“We are all born ignorant, but one must work hard to remain stupid.” — Benjamin Franklin
On the last day of Moshe’s life, he gathered all of the people together to share his parting words. In his message he informed them of the Torah’s final two commandments, both of which are linked to education. The first requires the people to gather at the Holy Temple every seven years in order to hear the Torah read to the public by the king. Men, women and children are required to attend this gathering. The second requires every man in the nation to write his own Sepher Torah (Torah scroll).
The final mitzvot of the Torah are about scholarship. The first, called Hakhel, is a national gathering for the purpose of learning. Even young children are meant to experience the coming together of the nation for the sake of knowledge. Each decade of a person’s life would involve this gathering. It would set hearing the teachings of Torah and absorbing the information as a national value.
So that they should hear and that they should learn… And their children who do not know will hear and learn…(31:12-13)
The writing of the Sepher Torah requires that the full text of the Torah is to be with every individual; it is to be written, read and studied.
And now, write for yourselves down this song, teach it to the Children of Israel, put it in their mouths… (31:19)
It is scholarship that is the final note of G-d’s Torah. The highlighted point is that it is not meant to be for a particular class or sect of scholars. It is for everyone. In Torah, education is not for the elite it is the foundation for every human life.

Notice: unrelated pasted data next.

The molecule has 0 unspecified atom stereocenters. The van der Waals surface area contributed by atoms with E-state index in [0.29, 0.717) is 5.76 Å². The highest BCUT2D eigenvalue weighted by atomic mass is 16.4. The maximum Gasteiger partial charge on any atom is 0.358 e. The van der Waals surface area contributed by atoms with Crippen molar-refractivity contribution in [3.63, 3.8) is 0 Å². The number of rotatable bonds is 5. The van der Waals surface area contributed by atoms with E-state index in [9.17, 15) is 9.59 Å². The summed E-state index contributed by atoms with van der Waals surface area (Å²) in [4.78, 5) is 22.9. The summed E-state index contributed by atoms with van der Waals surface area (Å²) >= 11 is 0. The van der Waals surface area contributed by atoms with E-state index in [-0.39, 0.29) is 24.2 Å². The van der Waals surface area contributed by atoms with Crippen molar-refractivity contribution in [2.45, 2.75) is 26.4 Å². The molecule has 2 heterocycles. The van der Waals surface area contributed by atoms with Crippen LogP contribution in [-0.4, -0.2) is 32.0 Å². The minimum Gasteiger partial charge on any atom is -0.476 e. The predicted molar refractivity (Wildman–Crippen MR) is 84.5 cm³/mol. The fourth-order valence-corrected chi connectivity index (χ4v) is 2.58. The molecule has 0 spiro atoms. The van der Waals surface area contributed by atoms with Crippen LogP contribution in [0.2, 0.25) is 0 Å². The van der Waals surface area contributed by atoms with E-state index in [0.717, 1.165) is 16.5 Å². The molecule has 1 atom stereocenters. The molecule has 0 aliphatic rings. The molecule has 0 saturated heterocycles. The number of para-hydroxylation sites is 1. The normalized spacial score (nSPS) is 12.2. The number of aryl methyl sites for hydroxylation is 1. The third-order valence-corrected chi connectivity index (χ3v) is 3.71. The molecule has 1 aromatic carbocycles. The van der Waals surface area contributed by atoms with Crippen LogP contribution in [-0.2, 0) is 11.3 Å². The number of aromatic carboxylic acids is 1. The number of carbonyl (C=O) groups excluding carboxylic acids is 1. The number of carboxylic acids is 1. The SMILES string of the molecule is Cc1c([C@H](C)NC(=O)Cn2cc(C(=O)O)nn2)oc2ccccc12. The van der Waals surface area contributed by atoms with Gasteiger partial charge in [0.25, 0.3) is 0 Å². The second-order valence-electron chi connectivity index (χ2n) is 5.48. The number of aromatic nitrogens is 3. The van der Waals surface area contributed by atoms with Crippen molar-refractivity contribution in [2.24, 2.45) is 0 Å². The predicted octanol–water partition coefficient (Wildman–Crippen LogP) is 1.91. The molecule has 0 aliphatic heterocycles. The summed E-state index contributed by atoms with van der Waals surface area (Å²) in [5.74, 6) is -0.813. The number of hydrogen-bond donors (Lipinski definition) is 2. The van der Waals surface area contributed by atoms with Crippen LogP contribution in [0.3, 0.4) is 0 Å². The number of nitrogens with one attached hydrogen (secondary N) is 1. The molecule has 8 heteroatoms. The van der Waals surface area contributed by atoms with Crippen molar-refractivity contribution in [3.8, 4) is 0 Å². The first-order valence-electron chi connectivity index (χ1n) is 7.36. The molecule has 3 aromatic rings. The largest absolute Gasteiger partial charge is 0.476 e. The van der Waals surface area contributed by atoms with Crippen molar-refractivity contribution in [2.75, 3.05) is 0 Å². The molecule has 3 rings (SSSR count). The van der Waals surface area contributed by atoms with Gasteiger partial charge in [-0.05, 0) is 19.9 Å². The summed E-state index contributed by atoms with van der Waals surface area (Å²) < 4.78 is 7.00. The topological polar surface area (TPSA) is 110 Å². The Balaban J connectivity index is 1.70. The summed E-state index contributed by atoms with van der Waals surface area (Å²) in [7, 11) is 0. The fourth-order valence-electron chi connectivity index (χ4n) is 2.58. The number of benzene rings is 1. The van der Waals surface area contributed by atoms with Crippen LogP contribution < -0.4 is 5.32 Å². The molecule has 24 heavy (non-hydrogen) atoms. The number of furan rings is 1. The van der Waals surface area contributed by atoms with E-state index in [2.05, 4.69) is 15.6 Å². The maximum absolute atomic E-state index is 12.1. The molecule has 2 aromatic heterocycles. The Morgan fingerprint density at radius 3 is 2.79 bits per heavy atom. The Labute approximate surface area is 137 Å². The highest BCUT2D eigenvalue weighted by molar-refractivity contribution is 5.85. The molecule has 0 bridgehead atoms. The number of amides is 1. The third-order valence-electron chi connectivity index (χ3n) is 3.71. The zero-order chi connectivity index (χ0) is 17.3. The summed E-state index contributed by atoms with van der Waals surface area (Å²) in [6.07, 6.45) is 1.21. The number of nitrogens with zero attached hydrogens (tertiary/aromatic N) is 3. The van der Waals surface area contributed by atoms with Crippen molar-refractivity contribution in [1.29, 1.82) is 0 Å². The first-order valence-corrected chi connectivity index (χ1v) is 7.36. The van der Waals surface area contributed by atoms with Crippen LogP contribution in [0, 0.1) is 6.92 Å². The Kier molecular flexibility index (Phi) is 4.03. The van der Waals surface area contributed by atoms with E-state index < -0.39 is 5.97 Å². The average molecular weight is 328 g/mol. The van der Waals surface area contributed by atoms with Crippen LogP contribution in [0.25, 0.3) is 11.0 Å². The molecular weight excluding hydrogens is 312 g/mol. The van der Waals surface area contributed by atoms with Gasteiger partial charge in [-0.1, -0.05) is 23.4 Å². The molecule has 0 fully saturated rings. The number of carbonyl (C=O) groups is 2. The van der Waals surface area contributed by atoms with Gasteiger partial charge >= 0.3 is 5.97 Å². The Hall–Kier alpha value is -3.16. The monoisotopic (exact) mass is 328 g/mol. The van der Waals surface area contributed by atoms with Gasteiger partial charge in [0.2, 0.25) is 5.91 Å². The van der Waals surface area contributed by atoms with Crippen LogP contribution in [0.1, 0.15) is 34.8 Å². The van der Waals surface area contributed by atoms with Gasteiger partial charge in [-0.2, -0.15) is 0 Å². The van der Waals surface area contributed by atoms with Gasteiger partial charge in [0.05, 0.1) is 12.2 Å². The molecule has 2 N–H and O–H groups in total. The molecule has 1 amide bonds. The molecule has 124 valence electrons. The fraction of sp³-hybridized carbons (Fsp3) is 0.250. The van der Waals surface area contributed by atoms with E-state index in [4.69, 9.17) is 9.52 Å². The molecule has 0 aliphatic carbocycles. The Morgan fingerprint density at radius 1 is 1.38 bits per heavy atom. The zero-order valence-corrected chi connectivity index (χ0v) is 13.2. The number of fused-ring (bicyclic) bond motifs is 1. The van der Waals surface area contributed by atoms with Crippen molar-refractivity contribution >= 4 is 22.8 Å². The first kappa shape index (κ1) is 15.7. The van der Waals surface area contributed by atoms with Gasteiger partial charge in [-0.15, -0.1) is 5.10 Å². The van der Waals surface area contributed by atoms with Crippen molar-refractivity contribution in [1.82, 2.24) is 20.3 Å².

No matter the level of our natural intelligence, we all have the ability to choose to be knowledgeable or ignorant. Torah’s commandments end with charges to create environments in which learning is the culture of the people and where voluntary ignorance is a cardinal transgression. There is much that can be said regarding the failure of teachers to teach, of schools to educate and of mentors to enlighten. But none of it excuses us from owning the responsibility to search for wisdom on our own. We live in an age where information is more readily available to us than at any point in human history — including Jewish education.
Three thousand years ago Moshe implored each of us to own a copy of the entire Torah and to hear it read by every member of our population. Today, with the stroke of a finger, worlds of information are freely and abundantly available to us. If we wish to be strong in our identities, we must study. If we wish to understand who we are and what the world is about, we must commit to learning.
On Yom Kippur we focus a great deal on what we lack in our behaviours and personalities. We consider that we could be kinder, gentler, more generous and sensitive with others. But the fact that we could all better understand the body of knowledge that has educated and inspired our people for millennia is not usually the most evident aspect of self-development. Broadening our understanding of Judaism may seem daunting, as there is a great deal to know. One approach that we can take is to commit to learning — even in small portions — on a consistent basis. Whether it be a weekly class or a daily reading of a section in Torah, learning prompts questioning, questioning prompts discovery and discovery brings enlightenment. Moshe’s final message was not simply to learn, but to make learning a regular part of one’s life.
This piece was written by Rabbi Joseph Dweck, Senior Rabbi at The S&P Sephardi Community